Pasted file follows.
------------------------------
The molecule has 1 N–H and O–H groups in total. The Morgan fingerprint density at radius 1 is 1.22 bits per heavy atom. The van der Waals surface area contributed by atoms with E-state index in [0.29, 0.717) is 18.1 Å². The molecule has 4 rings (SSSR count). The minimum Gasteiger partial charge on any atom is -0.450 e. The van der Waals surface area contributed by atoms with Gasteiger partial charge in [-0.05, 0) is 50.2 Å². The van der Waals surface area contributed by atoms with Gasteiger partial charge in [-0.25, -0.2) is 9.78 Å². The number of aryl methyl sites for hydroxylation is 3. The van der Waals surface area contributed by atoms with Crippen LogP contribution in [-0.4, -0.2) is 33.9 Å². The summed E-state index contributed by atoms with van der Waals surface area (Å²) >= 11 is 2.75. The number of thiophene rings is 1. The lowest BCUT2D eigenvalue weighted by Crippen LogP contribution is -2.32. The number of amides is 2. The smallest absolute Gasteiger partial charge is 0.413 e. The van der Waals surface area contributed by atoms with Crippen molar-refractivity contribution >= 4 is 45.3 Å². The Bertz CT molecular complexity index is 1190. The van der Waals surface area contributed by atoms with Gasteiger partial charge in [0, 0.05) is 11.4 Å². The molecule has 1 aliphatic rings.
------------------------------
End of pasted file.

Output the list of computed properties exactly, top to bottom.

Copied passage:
The molecule has 1 N–H and O–H groups in total. The Morgan fingerprint density at radius 1 is 1.22 bits per heavy atom. The van der Waals surface area contributed by atoms with E-state index in [0.29, 0.717) is 18.1 Å². The molecule has 4 rings (SSSR count). The minimum Gasteiger partial charge on any atom is -0.450 e. The van der Waals surface area contributed by atoms with Gasteiger partial charge in [-0.05, 0) is 50.2 Å². The van der Waals surface area contributed by atoms with Gasteiger partial charge in [-0.25, -0.2) is 9.78 Å². The number of aryl methyl sites for hydroxylation is 3. The van der Waals surface area contributed by atoms with Crippen LogP contribution in [-0.4, -0.2) is 33.9 Å². The summed E-state index contributed by atoms with van der Waals surface area (Å²) >= 11 is 2.75. The number of thiophene rings is 1. The lowest BCUT2D eigenvalue weighted by Crippen LogP contribution is -2.32. The number of amides is 2. The smallest absolute Gasteiger partial charge is 0.413 e. The van der Waals surface area contributed by atoms with Crippen molar-refractivity contribution >= 4 is 45.3 Å². The Bertz CT molecular complexity index is 1190. The van der Waals surface area contributed by atoms with Gasteiger partial charge in [0, 0.05) is 11.4 Å². The molecule has 1 aliphatic rings.